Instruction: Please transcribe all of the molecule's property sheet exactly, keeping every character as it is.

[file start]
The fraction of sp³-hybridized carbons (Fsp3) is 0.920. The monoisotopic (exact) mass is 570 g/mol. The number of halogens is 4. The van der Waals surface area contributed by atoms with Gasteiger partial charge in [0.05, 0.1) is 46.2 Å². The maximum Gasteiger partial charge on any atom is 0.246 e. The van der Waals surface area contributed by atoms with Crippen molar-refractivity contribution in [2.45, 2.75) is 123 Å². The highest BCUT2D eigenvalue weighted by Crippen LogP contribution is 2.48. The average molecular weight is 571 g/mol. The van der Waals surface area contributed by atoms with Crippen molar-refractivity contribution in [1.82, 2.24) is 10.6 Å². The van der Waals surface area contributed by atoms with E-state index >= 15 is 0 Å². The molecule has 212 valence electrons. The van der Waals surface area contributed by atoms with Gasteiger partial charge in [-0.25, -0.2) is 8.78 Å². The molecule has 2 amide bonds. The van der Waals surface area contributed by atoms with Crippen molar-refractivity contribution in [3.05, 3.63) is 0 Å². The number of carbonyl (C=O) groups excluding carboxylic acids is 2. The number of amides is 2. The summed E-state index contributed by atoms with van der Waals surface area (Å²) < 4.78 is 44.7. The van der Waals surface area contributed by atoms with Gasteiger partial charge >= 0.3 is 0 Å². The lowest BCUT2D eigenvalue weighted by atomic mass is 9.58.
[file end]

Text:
The fraction of sp³-hybridized carbons (Fsp3) is 0.920. The monoisotopic (exact) mass is 570 g/mol. The number of halogens is 4. The van der Waals surface area contributed by atoms with Gasteiger partial charge in [0.05, 0.1) is 46.2 Å². The maximum Gasteiger partial charge on any atom is 0.246 e. The van der Waals surface area contributed by atoms with Crippen molar-refractivity contribution in [2.45, 2.75) is 123 Å². The highest BCUT2D eigenvalue weighted by Crippen LogP contribution is 2.48. The average molecular weight is 571 g/mol. The van der Waals surface area contributed by atoms with Crippen molar-refractivity contribution in [1.82, 2.24) is 10.6 Å². The van der Waals surface area contributed by atoms with E-state index >= 15 is 0 Å². The molecule has 212 valence electrons. The van der Waals surface area contributed by atoms with Gasteiger partial charge in [-0.25, -0.2) is 8.78 Å². The molecule has 2 amide bonds. The van der Waals surface area contributed by atoms with Crippen molar-refractivity contribution in [3.05, 3.63) is 0 Å². The number of carbonyl (C=O) groups excluding carboxylic acids is 2. The number of amides is 2. The summed E-state index contributed by atoms with van der Waals surface area (Å²) < 4.78 is 44.7. The van der Waals surface area contributed by atoms with Gasteiger partial charge >= 0.3 is 0 Å². The lowest BCUT2D eigenvalue weighted by atomic mass is 9.58.